I grew up in a garage sale type of family. We fully embraced the ‘Reduce, Reuse, Recycle’ motto, and were under the impression that someone would not only want the crap that we no longer found useful, but that they would actually pay us for it. I do not revoke all things garage sale, as I have experienced them on both sides and will never discredit the ability to find value in items that others have forsaken (such as original artwork, record collections, or anything with an American Flag on it), but these items can just as easily be found in a dumpster. Garage sales may also be useful in teaching lessons to your children by not being wasteful and earning money; or provide income for a struggling family; or give an otherwise introverted person forced interaction. So I will neither judge nor call a garage sale worthless. With that said, I believe that the idea and monotonous process of the garage sale is an effort in futility.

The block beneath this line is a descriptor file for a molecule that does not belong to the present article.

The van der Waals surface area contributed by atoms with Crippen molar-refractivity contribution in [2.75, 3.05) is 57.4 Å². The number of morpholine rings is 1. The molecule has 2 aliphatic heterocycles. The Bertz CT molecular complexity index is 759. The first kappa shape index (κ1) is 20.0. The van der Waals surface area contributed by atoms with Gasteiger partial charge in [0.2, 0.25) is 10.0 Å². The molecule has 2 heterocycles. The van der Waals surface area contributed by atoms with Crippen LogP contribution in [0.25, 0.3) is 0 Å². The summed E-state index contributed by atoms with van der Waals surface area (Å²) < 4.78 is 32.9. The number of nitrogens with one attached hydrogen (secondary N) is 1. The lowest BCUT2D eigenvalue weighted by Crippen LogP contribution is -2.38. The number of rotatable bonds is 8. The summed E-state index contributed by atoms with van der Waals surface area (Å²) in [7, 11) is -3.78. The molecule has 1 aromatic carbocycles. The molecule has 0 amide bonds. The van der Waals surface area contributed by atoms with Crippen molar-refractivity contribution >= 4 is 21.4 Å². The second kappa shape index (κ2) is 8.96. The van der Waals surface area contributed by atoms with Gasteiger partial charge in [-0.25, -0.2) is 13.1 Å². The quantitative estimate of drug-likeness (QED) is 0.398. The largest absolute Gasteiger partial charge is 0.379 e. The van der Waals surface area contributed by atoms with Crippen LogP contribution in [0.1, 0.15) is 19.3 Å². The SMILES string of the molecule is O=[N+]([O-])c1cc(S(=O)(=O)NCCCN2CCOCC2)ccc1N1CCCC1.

If I had to estimate the percentage of our stuff that was actually sold in my family’s garage sales, I think it would probably be 25-30%. That leaves at least 70% of crap that is left to cycle through the never-ending system of donation center warehouse, to thrift store, to temporary housing, and back to failed garage sale. It is a tough life for worthless household goods in America, and it is one that can be avoided with either of two options. The first is the one I would recommend, and that is to donate your goods to an organization that will make sure they reach an underdeveloped country. Even stuff that we no longer have use for can serve a significant purpose to those less fortunate. The second is the simpler route of getting a roll off dumpster rental and discarding all the debris. The latter would not only be the fastest and easiest method of purging your worthless goods, but by cutting your losses (the amount of time and effort it would take to make $87 at a garage sale) you can simplify your life quickly and easily.